Following on from the European Series, in 2014 for our limited edition keg range we decided to brew some left field beers to take a break from following style guidelines. In many way these beers were more challenging as myself and the team needed to assign more time to recipe development. All of my brewing team will tell you that I’m very style-oriented and I take some persuading to even put the slightest twist on a classic beer style. I was really pleased that we won the BBC R4 Food and Farming award a few weeks ago for the best drinks producer. I was especially happy because one of the reasons we won the award was our dedication to brewing classic styles, particularly when it goes against the current trend in craft brewing which is to constantly brew something ‘wackier’ than the last brew.
Pete Brown commenting on the judging at Thornbridge said “Every time I go there, there are new surprises, and they had plenty more this time. Thornbridge are exploring the vast library of beer styles that already exist around the world, mastering them in turn. Having made their name with cask ale and then American style craft beers, they’re now exploring classic German styles such as Kolsch and Weizen”
I’m loathe to ruin classic styles with ludicrous twists -. I have to say I am not even a fan of hopfenweisse – for me the key thing about Bavarian Wheat beer is the complex blend of esters and phenols produced during fermentation which should be the star of the show, and excessive bitterness or US hop aroma in this style are a distraction and an unattractive combination. There is a time and a place for experimental beers. I think the key when using novel ingredients is that it’s imperative that they’re used in the right way and complement the other components of the beer. Novel ingredients often only need to be used to the level where they are just perceptible and hint at their presence. So the base beer selected must engage with the novel ingredients and vice versa.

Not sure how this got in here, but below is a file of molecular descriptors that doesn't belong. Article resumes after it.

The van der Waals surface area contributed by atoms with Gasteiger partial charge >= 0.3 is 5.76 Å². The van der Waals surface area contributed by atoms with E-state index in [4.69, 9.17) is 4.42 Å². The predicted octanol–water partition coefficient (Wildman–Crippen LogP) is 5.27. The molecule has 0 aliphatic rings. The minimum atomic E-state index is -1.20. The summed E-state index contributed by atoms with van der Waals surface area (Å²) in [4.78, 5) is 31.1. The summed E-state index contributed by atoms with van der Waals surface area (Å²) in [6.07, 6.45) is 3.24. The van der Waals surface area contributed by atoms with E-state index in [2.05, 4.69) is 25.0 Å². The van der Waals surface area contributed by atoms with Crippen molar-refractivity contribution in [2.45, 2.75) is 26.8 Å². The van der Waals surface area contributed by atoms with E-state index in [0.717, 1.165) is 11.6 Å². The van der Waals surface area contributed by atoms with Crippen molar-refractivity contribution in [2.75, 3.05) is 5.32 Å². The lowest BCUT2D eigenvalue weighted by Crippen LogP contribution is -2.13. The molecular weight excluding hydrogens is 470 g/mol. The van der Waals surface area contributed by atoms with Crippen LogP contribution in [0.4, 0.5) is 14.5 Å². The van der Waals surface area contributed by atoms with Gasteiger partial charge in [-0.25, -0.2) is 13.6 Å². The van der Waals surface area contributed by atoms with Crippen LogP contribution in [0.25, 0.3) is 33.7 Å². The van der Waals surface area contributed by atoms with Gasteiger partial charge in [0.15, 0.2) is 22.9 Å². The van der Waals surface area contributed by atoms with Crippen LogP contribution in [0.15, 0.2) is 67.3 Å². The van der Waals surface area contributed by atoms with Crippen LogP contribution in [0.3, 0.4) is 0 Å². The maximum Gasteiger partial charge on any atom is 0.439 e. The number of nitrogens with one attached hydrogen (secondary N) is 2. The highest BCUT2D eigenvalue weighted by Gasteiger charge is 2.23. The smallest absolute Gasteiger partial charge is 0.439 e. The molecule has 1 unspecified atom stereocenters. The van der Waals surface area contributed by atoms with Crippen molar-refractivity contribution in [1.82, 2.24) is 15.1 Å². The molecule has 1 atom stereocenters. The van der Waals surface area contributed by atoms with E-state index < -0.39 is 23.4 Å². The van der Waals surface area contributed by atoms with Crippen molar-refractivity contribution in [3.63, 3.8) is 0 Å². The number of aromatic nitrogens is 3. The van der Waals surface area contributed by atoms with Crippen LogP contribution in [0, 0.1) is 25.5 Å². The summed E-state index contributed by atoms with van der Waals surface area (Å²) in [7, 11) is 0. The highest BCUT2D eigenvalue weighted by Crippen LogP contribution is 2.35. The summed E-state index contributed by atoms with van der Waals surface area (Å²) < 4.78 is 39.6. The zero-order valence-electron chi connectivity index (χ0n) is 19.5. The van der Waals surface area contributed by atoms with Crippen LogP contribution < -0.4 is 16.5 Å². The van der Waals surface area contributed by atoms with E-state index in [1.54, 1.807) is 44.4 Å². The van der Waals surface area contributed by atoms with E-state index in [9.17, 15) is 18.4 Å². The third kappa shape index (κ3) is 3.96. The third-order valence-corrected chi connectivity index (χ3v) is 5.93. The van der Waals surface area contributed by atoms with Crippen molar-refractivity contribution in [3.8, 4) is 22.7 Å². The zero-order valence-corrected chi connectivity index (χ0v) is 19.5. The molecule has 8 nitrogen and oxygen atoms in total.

The first left field beers I ever brewed were coffee and chocolate porters, after tasting them in the States over 10 years ago. If you think about a robust porter with moderate hopping levels, this backbone of a beer lends itself to additional chocolate and coffee aromas, the dark malts complementing similar notes in the coffee and chocolate. Lighter beers again with moderate hopping levels, such as a summer ale, lend themselves to more delicate ingredients. Now I know I am leaving myself open to criticism here – summer ales and porters are gorgeous styles in their own right, but they do lend themselves well to experimentation particularly when modified, i.e lowering the bitterness and making sure the hop aroma is more neutral.
So far, the line for our 2014 range includes Parma Violet Porter, Peanut butter brown ale, Wye Cucumber summer ale and Mint Chocolate stout. The first beer in the range is released is the Parma Violet Porter. I have always thought about brewing this beer as I think the aroma of Parma violets is almost smoky and would certainly complement a darker beer rather than a pale beer. I also tasted a wine years ago in Northern Italy that had prominent Parma violet notes, almost certainly coming from fermentation and it added a really interesting dimension to the wine. Indeed the main component of parma violet flavour is a ketone, organic compounds which are found in beer. So I thought it would be interesting to try and get this kind of aroma in beer, unfortunately I am not a wizard with the ablility to manipulate a beer yeast to spit out Parma violet aromas, so we ended up adding the crushed sweets. However, in our lab I made sure the flavour was just at the perceptible level, so it could almost be a component of the base beer. We’ve now packaged the beer all into kegs so look out for it and tell us what you think!